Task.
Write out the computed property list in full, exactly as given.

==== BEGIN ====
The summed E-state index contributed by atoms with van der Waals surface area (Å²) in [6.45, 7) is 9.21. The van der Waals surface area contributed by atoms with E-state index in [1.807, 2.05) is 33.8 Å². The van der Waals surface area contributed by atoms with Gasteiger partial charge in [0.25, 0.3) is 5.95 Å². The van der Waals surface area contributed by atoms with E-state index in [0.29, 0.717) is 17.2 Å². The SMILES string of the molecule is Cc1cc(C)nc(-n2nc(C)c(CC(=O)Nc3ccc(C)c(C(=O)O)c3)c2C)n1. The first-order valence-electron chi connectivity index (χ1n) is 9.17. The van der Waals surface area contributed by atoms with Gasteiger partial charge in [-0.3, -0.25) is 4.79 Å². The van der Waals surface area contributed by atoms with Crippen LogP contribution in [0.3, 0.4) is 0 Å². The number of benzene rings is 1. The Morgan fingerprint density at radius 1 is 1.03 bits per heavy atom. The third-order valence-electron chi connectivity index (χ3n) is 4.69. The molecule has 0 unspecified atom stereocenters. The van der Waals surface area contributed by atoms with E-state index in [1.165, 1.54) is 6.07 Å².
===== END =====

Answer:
The summed E-state index contributed by atoms with van der Waals surface area (Å²) in [6.45, 7) is 9.21. The van der Waals surface area contributed by atoms with E-state index in [1.807, 2.05) is 33.8 Å². The van der Waals surface area contributed by atoms with Gasteiger partial charge in [0.25, 0.3) is 5.95 Å². The van der Waals surface area contributed by atoms with E-state index in [0.29, 0.717) is 17.2 Å². The SMILES string of the molecule is Cc1cc(C)nc(-n2nc(C)c(CC(=O)Nc3ccc(C)c(C(=O)O)c3)c2C)n1. The first-order valence-electron chi connectivity index (χ1n) is 9.17. The van der Waals surface area contributed by atoms with Gasteiger partial charge in [-0.3, -0.25) is 4.79 Å². The van der Waals surface area contributed by atoms with Crippen LogP contribution in [0.3, 0.4) is 0 Å². The number of benzene rings is 1. The Morgan fingerprint density at radius 1 is 1.03 bits per heavy atom. The third-order valence-electron chi connectivity index (χ3n) is 4.69. The molecule has 0 unspecified atom stereocenters. The van der Waals surface area contributed by atoms with E-state index in [1.165, 1.54) is 6.07 Å².